"Certainly, the key issue for us is the status of Crimea and Donbass and some humanitarian issues including denazification, the rights of Russian-speaking people and the status of the Russian language and so on," he added.

This parallel was echoed by Moscow's top diplomat, Russian Foreign Minister Sergey Lavrov, who addressed the talks during an interview with the RBC outlet, saying that "neutral status" for Ukraine was "now by and large seriously discussed in conjunction with security guarantees, of course."

"There are absolutely concrete phrases there that, in my opinion, are close to being agreed upon," Lavrov said.

But he too emphasized Moscow sought more than Ukraine's withdrawal from its NATO membership bid.

"Although it's clear that a declaration of neutrality and announcement of guarantees alone would, of course, will be a significant step forward," Lavrov said, "but the problem is much broader, and we talked about it, among other things, from the perspective of these much-vaunted values: the Russian language, culture, freedom of speech."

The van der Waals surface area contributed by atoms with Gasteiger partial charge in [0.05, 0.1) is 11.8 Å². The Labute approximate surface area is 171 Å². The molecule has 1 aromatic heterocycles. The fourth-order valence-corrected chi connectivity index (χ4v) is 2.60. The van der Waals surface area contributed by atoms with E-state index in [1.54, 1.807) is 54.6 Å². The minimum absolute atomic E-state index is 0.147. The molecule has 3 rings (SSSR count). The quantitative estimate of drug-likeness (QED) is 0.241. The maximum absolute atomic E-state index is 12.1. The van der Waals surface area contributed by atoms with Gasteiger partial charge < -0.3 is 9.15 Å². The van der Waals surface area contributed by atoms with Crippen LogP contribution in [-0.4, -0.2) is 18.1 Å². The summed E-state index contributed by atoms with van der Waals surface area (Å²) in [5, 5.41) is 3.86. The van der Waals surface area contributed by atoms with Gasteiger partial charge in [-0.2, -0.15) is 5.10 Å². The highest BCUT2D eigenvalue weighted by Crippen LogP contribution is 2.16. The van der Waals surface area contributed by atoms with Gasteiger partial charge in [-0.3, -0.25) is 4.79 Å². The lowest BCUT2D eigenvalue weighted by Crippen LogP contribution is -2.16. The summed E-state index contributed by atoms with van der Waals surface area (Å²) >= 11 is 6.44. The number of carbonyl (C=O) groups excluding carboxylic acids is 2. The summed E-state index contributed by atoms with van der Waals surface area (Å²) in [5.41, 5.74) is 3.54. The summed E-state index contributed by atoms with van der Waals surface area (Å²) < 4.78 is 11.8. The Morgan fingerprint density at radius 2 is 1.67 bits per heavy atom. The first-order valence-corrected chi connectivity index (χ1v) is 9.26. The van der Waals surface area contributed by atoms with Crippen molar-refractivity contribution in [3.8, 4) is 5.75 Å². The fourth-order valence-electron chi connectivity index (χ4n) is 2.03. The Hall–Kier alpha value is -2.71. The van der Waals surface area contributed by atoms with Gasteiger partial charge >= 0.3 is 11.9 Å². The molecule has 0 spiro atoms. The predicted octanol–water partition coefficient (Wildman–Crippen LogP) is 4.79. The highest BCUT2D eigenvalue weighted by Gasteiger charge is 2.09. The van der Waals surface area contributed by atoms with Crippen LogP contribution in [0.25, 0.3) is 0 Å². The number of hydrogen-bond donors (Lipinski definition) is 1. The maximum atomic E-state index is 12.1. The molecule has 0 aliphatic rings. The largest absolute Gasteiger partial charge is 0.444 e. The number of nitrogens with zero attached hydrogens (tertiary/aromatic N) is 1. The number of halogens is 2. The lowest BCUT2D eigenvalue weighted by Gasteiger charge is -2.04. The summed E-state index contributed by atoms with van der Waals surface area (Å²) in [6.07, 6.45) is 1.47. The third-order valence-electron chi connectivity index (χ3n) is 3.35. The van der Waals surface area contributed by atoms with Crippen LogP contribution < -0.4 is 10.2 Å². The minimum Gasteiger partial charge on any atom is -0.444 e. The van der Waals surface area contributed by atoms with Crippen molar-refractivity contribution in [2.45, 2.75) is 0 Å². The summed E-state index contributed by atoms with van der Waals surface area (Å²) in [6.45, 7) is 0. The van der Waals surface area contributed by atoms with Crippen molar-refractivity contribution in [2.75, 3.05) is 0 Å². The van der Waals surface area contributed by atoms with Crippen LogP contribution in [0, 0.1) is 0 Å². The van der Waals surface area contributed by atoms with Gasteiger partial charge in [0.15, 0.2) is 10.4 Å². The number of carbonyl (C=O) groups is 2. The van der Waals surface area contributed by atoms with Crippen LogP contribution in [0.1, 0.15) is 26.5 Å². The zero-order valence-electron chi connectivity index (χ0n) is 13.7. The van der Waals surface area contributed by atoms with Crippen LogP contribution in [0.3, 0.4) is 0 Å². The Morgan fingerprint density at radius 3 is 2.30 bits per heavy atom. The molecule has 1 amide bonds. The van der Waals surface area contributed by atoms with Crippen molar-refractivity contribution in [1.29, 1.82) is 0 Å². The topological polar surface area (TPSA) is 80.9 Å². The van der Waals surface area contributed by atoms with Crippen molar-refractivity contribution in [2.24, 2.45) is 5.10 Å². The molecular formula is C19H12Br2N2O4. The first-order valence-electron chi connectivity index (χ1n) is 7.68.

Russia, Su-25, airstrike, Ukraine, Armed, Forces
Footage released March 17 by the Russian Defense Ministry shows what was said to be an airstrike conducted by Su-25 warplanes against a Ukrainian Armed Forces weapons and ammunition warehouses. Despite facing fierce resistance, Russia has reported that it was completing the goals of its "special military operation" in Ukraine. Russian Ministry of Defense

Washington, for its part, has been hesitant to weigh in on the specifics of the ongoing negotiations between Kyiv and Moscow, and instead sought to fortify Ukraine's leverage by providing it with additional military support and imposing costs on Russia through a broad international coalition of sanctions and restrictions.

The U.S. and NATO have so far refused to oblige Zelensky's request to implement a no-fly zone, a move that would threaten direct clashes between the West and Russia, or to transfer warplanes to Ukraine, but have steadily made additional types of other weapons available.

Shortly after Zelensky's impassioned plea to U.S. lawmakers in a rare direct address by a foreign leader to Congress on Wednesday, President Joe Biden announced a new yet anticipated $800 million military aid package to Ukraine including anti-aircraft systems, anti-armor weapons, and small arms and ammunition. The deal brought the total amount of military assistance announced in the past week alone to about $1 billion.